Lincoln-Pipestone looking for groundwater near Dawson
DAWSON – The Lincoln-Pipestone Rural Water System has drilled test holes looking for a groundwater source in Lac qui Parle County this summer.
It is looking to develop a water well field to serve the northern portion of its service territory, according to Jason Overby, general manager of the system headquartered in Lake Benton.
“We’re right at the gate,’’ said Overby, to explain that the rural water system is early in the process of identifying a water source for its northern service area.
The rural water system currently has a moratorium in place in the northern part of its service area. Overby said the system is allowing new connections for residential water service, but will not allow new connections for livestock production or other large water users.
The northern part of the service territory is served by a water well field near Burr in western Yellow Medicine County. Demand on the Burr water source is encroaching on the water system’s permit, Overby said.
The test holes were drilled to determine the profile of an aquifer in the Dawson area that the rural water system believes is a viable water source for the northern region. The water system is currently seeking to acquire property for a test well.
The test well would be pumped at a high volume for a period to determine the impact a water system well might have on the aquifer and other users.
In the meantime, Lincoln-Pipestone Rural Water has also reached an agreement with the city of Dawson to acquire water from the municipality. City Manager Tami Schuelke-Sampson of Dawson said the city has the capacity to provide some of the water needed by Lincoln-Pipestone to serve its northern area, but not all.
The city of Dawson has an acquisition permit for 130 million gallons of water per year, according to Ryan Bjerke, area hydrologist with the Minnesota Department of Natural Resources. He said the city recently submitted a request to increase the permit to 190 million gallons per year.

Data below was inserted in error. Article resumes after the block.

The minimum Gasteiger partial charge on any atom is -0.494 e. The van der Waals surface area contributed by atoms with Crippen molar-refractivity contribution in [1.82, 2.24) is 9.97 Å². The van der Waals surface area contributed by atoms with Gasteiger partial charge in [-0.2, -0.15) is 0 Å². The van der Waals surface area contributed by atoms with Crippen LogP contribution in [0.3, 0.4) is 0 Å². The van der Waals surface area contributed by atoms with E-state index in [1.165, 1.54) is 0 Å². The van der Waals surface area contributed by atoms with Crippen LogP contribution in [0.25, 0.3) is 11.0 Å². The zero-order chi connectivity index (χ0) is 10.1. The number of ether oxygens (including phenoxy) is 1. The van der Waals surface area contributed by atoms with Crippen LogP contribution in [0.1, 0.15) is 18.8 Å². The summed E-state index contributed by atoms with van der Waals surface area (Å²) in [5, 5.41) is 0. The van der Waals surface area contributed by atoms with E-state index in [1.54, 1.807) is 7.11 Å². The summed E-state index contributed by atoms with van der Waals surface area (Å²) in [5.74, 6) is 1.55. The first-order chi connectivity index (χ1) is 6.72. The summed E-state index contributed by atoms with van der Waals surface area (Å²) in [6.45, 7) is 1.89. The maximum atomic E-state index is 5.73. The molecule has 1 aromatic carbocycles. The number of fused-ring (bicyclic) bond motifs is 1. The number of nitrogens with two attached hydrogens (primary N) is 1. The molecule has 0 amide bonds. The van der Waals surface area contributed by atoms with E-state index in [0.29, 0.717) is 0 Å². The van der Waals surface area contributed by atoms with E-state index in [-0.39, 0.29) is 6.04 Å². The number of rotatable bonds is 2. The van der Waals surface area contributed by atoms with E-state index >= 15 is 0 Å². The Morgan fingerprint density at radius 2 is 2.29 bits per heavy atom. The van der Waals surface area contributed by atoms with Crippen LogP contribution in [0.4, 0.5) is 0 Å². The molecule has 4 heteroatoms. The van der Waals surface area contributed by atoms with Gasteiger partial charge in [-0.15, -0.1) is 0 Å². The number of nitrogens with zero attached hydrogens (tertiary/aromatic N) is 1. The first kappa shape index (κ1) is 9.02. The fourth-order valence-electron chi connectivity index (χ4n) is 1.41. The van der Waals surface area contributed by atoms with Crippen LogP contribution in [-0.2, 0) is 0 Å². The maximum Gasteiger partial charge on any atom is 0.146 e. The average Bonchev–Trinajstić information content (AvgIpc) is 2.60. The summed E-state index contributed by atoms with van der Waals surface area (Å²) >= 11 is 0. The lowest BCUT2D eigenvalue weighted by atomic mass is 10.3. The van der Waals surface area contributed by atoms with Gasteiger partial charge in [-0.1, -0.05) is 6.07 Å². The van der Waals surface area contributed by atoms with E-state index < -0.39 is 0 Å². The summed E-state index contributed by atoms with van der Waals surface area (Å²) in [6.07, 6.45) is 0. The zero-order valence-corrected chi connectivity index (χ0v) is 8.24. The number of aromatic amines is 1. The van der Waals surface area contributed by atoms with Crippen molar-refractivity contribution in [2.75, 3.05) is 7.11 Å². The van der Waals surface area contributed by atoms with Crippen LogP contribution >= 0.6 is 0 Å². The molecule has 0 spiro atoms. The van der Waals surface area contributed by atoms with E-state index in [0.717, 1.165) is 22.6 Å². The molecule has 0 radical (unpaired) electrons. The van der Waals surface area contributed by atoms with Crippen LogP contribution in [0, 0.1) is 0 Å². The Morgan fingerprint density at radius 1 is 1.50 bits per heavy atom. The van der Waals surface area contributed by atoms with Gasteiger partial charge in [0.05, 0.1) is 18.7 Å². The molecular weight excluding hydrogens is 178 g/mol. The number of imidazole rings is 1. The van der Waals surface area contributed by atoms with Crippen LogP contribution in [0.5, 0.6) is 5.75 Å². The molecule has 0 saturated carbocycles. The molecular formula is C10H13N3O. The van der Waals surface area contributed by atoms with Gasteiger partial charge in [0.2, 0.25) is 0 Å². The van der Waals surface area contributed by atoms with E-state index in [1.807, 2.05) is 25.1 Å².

Lincoln-Pipestone Rural Water is currently in the process of obtaining approval from Baxter Township to lay a water line along the right of way to connect to the city of Dawson’s water supply, according to Richard Olson, township clerk.
Overby said the Dawson water supply represents a short-term solution to the needs in the area, but that a water well field is needed to meet the rural water system’s long-term needs.
The rural water system has seen consistent growth in demand for water. It’s driven mainly by growth in the number of livestock operations in the region, he said.
Another driver for demand is the number of smaller communities in the region connecting to the rural water system, according to Overby. Those communities have faced issues with the saline content of the discharges from their water treatment systems, and have opted to connect to the rural water system in place of making large capital outlays for their own systems, he explained.
The sight of test drilling rigs in Baxter Township, which is located east of Dawson, had some people wondering what was going on, according to Olson, the township clerk. In response, he said the township has been working to let people know about the water exploration and possible development.
Overby said any actual well field development is likely three to five years away. There is significant work ahead yet to determine the full profile of the aquifer, obtain permits to tap it, and develop the wells, treatment facility and pipelines for it.
The Lincoln-Pipestone Rural Water System serves more than 4,500 accounts in all or parts of 10 counties in southwestern Minnesota, running north to south from the Dawson-Montevideo area to the Iowa border. The accounts include 36 small communities in the region.
The system has water sources near Holland and Verdi, in the southwestern corner of its area, and Burr. It is also a partner in the Lewis and Clark Regional Water System to deliver water from the Missouri River in South Dakota to Minnesota.
The source of water is a series of wells that tap into an aquifer adjacent to the Missouri River, which is pumped to a treatment plant two miles north of Vermillion. Water is currently being delivered to 13 of the 20 members. Construction is approximately 67 percent complete as work continues to connect the remaining seven members.
The source of water is a series of 11 wells — seven vertical and four angled — that tap into the Missouri: Elk Point Aquifer. This aquifer is hydraulically connected to the Missouri River; the greatest natural water resource in South Dakota.
The Missouri River water will be used largely to supplant water currently provided by the Holland treatment plant, according to Overby. The water source is high in nitrates. The reverse osmosis treatment system used to remove the nitrates discharges water that is high in salinity, which has led to permit issues, he said.